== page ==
**RichE**)Yes, but the definition of an eigenspace is the collection of eigenvectors associated with a particular eigenvalue, together with 0, and then such an eigenspace will be subspace.

(Original post by

... however seeing as any vector gives a basis for a one dimensional subspace ...

**AntiMagicMan**)... however seeing as any vector gives a basis for a one dimensional subspace ...

**non-zero**vector gives a basis for a one dimensional subspace.

Galois.

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(Original post by

It only matters to the extent that the diagonal entries in P^T A P will appear in the order that the unit eigenvectors were put into the columns of P.

**RichE**)It only matters to the extent that the diagonal entries in P^T A P will appear in the order that the unit eigenvectors were put into the columns of P.

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Here's a query about the vector product:

I know it can be stated as:

a X b = [a].[b].sint.n^

Is it true that n^ is simply the unit vector corresponding to a X b.

Hence, if the magnitude of A x B is Y, can the scalar product be rewritten as:

1 = a.b.sint.(1/Y)

Hence: Y = a.b.sint

sint = Y/(a.b) and t=arcsinY/(a.b) ?

I know it can be stated as:

a X b = [a].[b].sint.n^

Is it true that n^ is simply the unit vector corresponding to a X b.

Hence, if the magnitude of A x B is Y, can the scalar product be rewritten as:

1 = a.b.sint.(1/Y)

Hence: Y = a.b.sint

sint = Y/(a.b) and t=arcsinY/(a.b) ?

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#14

(Original post by

Here's a query about the vector product:

I know it can be stated as:

a X b = [a].[b].sint.n^

Is it true that n^ is simply the unit vector corresponding to a X b.

Hence, if the magnitude of A x B is Y, can the scalar product be rewritten as:

1 = a.b.sint.(1/Y)

Hence: Y = a.b.sint

sint = Y/(a.b) and t=arcsinY/(a.b) ?

**Gaz031**)Here's a query about the vector product:

I know it can be stated as:

a X b = [a].[b].sint.n^

Is it true that n^ is simply the unit vector corresponding to a X b.

Hence, if the magnitude of A x B is Y, can the scalar product be rewritten as:

1 = a.b.sint.(1/Y)

Hence: Y = a.b.sint

sint = Y/(a.b) and t=arcsinY/(a.b) ?

0

(Original post by

n^ is the unique vector which is perpendicular to a,b and {a,b,n^} is right-handed.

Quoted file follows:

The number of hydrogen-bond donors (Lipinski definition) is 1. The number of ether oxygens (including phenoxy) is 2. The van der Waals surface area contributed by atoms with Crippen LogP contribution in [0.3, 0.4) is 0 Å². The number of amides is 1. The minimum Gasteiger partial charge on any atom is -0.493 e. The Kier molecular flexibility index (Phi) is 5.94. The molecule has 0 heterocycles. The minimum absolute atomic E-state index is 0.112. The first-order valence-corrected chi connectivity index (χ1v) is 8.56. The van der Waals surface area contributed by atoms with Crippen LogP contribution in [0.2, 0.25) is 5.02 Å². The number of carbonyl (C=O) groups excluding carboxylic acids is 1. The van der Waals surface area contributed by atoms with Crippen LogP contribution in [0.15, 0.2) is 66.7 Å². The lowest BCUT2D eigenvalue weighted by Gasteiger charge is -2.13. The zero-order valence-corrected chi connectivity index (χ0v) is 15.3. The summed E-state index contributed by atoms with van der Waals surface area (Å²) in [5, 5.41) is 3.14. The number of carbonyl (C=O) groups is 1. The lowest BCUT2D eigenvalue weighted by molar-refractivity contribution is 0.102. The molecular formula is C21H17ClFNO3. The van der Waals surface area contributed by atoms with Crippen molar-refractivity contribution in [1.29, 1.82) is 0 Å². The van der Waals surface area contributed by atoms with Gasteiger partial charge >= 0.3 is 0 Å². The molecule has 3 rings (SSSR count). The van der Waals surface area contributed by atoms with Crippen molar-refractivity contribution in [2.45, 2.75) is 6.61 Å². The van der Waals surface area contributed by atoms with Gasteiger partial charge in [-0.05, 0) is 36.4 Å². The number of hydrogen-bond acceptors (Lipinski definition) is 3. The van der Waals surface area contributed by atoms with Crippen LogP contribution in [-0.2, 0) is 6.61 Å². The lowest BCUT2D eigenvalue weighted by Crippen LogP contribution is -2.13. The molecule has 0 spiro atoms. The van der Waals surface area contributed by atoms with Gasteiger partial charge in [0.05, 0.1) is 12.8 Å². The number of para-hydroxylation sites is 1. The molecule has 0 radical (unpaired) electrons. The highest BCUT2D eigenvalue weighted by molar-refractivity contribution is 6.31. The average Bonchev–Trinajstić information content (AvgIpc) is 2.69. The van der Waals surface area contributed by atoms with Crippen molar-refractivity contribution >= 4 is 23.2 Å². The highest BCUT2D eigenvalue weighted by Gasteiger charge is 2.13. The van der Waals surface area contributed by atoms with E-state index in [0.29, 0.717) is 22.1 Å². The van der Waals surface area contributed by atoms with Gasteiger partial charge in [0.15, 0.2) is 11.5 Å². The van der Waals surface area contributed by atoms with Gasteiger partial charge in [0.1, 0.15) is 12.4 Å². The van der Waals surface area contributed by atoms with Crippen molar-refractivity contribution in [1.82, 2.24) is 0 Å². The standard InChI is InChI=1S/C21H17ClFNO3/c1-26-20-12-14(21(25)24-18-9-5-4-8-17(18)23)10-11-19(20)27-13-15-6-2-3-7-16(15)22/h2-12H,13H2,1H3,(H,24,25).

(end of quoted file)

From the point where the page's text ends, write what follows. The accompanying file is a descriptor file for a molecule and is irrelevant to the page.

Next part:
**RichE**)n^ is the unique vector which is perpendicular to a,b and {a,b,n^} is right-handed.

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#16

(Original post by

I just realised that statement is wrong. Any

**Galois**)I just realised that statement is wrong. Any

**non-zero**vector gives a basis for a one dimensional subspace.
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#17

(Original post by

That is just pedantic.

**AntiMagicMan**)That is just pedantic.

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#18

(Original post by

Right handed?

**Gaz031**)Right handed?

I guess you've realised there are two unit vectors normal to a and b. Well if you have the formula

axb = |a| |b| [email protected] n^

then the angle @ is measured anti-clockwise from a to b as viewed from the top of n^. (If you can picture that.)

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#19

(Original post by

Yes, so that they have the same orientation as i,j,k in that order, rather than i,k,j which is left-handed.

I guess you've realised there are two unit vectors normal to a and b. Well if you have the formula

axb = |a| |b| [email protected] n^

then the angle @ is measured anti-clockwise from a to b as viewed from the top of n^. (If you can picture that.)

**RichE**)Yes, so that they have the same orientation as i,j,k in that order, rather than i,k,j which is left-handed.

I guess you've realised there are two unit vectors normal to a and b. Well if you have the formula

axb = |a| |b| [email protected] n^

then the angle @ is measured anti-clockwise from a to b as viewed from the top of n^. (If you can picture that.)

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#20

(Original post by

Fair enough, I wasn't aware of that definition.

I just realised that statement is wrong. Any

Galois.

**Galois**)Fair enough, I wasn't aware of that definition.

I just realised that statement is wrong. Any

**non-zero**vector gives a basis for a one dimensional subspace.Galois.

**0**satifies the conditions for a vector space with the proviso we ignore the usual scalar identity element being "1".

since 1.

**v**=

**v**.1=

**v**for all

**v**in a vector space V is the definition of scalar identity we can replace 1 by 0 in the 0-space as we have 0.

**0**=

**0**.0=

**0**.

ie for all

**v**in 0-space 0.

**v**=

**v**.0=

**v**

(since only vector in 0 space is the zero space.)

0